Airlines still failing on climate duties

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After contacting 28 of the world’s biggest airlines, UK news broadcaster the BBC recently reported that less than half offer carbon offsetting. These damning findings come after many airlines were slammed earlier this year for having insufficient CO2 emission goals.

Carbon offsetting is a scheme which allows passengers to balance out their carbon footprint by paying extra money towards environmental projects – as an example, the BBC noted that offsetting on a flight from London, UK to Malaga, Spain would cost around £4.

The aviation sector is aiming to halve its carbon footprint by 2050, and as such it is now obligational for all international carriers to annually report their CO2 emissions. However, less than half of the airlines approached offered a carbon offset scheme, and the vast majority declined to provide data on the number of passengers offsetting their flights during a one-year period, citing their figures as too low to report.

“We know that many airlines are looking at ways to reduce the environmental impact of their flights – so what can they do in the interim to help their passengers reduce their personal travel carbon footprint?” asked ClimateCare’s Edward Hanrahan. “If flying, it is essential that either the airline or the customer takes responsibility for the emissions from these flights. Some airlines such as Virgin Atlantic and Air New Zealand provide their passengers with easy-to-use carbon offset calculators. For maximum effectiveness, these should be well-signed and effectively promoted to passengers. It should also be made as simple as possible for passengers to offset, for example within the booking path and when checking-in online.”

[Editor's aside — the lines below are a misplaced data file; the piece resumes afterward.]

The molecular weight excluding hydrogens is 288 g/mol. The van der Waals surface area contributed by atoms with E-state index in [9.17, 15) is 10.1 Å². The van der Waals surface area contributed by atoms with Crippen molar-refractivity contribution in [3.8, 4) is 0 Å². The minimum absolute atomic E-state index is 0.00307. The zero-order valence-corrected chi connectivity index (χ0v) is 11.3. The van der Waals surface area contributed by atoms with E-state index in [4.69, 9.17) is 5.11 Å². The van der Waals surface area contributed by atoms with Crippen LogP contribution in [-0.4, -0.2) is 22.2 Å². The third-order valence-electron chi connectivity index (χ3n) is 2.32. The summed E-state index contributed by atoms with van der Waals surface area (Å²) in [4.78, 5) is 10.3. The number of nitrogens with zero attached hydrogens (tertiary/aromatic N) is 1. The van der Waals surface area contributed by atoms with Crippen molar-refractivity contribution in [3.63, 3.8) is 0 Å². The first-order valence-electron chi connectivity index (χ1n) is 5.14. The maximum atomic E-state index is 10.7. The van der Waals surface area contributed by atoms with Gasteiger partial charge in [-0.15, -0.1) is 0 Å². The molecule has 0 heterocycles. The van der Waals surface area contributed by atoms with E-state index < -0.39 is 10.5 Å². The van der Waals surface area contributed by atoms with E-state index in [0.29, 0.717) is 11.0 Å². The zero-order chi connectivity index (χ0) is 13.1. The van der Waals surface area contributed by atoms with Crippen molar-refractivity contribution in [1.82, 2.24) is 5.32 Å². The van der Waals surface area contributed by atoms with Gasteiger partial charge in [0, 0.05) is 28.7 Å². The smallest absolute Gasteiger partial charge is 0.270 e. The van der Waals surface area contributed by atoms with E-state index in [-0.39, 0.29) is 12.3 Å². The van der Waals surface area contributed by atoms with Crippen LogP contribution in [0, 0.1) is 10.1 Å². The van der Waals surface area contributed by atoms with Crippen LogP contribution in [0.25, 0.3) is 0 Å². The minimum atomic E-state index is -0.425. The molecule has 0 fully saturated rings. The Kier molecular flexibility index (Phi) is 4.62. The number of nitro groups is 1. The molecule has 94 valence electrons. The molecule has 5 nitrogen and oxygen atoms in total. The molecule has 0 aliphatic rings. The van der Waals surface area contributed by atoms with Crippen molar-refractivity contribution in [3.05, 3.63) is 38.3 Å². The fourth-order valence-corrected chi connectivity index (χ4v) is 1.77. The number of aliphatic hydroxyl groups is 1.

Hanrahan added that, finally, airlines need to ensure they are working with a reputable partner with a strong delivery track record to ensure that they are providing and sufficiently promoting offsetting options. 

With the UK and Ireland recently being the first and second countries respectively to declare a national ‘climate emergency’, it’s a sad revelation to learn that the aviation industry, which currently accounts for two per cent of global human-induced greenhouse gas emissions, is not making more of an effort to tackle its carbon footprint. Let’s hope that the publication of these figures encourages the sector to not only up the ante in acting fast to reduce the impact of global warming, but to lead by example for the many people that rely on the service.